Hydrology: Current Research

ISSN: 2157-7587

Open Access

Severity Classification and Characterization of Waterlogged Irrigation Fields in the Fincha'a Valley Sugar Estate, Nile Basin of Western Ethiopia


Getahun Kitila, Gizachew Kabite and Tena Alamirew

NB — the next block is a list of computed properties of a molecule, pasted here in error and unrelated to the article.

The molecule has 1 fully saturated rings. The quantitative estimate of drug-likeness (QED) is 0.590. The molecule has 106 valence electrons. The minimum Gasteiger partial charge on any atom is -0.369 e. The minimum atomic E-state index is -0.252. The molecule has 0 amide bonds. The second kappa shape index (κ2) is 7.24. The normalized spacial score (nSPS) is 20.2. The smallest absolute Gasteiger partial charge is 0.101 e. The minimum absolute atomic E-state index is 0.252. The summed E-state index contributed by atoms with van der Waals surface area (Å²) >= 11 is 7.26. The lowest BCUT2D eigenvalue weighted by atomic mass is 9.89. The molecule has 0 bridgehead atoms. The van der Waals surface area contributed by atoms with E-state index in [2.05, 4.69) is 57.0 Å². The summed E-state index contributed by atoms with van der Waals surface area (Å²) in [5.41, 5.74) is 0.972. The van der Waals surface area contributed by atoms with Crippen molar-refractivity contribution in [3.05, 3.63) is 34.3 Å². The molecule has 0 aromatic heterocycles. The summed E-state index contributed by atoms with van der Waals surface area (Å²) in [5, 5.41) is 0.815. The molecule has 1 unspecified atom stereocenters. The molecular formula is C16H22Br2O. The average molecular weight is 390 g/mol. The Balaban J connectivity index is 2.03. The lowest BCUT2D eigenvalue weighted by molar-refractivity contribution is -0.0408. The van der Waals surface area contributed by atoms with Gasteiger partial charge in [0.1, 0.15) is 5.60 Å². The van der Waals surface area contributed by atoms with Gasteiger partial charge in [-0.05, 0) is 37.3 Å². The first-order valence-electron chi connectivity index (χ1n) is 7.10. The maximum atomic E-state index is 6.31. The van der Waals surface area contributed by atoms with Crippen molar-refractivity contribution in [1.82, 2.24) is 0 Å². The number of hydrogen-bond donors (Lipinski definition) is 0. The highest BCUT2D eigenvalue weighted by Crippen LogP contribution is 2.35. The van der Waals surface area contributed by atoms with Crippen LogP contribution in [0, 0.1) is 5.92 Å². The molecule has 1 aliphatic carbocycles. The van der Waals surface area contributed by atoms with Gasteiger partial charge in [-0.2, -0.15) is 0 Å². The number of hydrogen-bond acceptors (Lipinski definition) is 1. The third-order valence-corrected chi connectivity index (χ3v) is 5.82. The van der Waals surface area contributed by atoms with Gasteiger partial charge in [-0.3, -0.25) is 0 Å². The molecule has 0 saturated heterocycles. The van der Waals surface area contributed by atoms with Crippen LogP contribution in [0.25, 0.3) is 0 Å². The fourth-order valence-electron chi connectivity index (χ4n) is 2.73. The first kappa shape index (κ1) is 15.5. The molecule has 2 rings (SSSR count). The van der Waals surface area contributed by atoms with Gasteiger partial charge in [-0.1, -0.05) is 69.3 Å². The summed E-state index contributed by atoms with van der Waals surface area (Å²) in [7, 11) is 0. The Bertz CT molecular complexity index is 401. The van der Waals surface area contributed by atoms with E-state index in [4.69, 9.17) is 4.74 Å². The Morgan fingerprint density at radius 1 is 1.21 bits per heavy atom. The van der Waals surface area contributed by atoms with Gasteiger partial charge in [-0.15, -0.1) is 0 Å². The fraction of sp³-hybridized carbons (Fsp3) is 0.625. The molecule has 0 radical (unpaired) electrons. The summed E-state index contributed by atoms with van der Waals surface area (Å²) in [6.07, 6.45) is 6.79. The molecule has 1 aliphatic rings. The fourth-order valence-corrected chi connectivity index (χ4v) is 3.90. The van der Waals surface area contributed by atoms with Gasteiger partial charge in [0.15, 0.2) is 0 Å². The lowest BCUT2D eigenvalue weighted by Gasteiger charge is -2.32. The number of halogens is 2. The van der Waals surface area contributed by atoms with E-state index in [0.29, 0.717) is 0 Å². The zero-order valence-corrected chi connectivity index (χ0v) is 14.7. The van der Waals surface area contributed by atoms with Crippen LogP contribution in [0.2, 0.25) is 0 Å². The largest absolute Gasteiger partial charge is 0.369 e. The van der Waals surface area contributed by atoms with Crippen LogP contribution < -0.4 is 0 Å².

Waterlogging is becoming the major threat to the sustainability of irrigated agricultural lands in Fincha’a Valley Sugar Estate (FVSE). In the present study timely and accurate detection of waterlogged areas through piezometer monitoring and remote sensing indicators, along with their characterization and severity classification has been made. Accordingly, spatial maps of groundwater table (GWT) depth were produced in a Geographic information system (GIS) (ArcGIS 10.2) environment from 40 groundwater monitoring piezometer data. Results of the study revealed that FVSE, after nearly 20-25 years of irrigation, is experiencing a serious waterlogging problem. About 324.4 km2 (75.5%) of the delineated plantation fields are severely waterlogged and 105 km2 (24.5%) are critically waterlogged. The study also revealed that the GWT depth for all selected irrigation fields is very shallow in winter compared to spring, autumn and summer seasons. The seasonal fluctuation and spatial variability of groundwater table in the irrigated fields is owing to excess irrigation water application, nature of the soil, topography and high seepage from water bodies and poor drainage system; hence are the main causes for waterlogging (GWT rise) problem in the study area. The groundwater depth is extremely shallow (<1 m below ground) in most of the piezometer sites (about 94.7% of the study area) throughout the entire season and showed great spatio-seasonal variability. The rate of annual increment of groundwater rise, coupled with seasonal fluctuation, has obvious repercussions and grave consequences for the sustainability of Fincha’a Valley Sugar Estate. The serious problem of the rising groundwater table can be tackled by adopting improved irrigation water management practices, designing drainage system and further geological investigations. Therefore, it is highly suggested to critically study the causes, consequences and solutions of the waterlogging problem (GWT rise) in a concerted and integrated manner to get out of this vicious problem.


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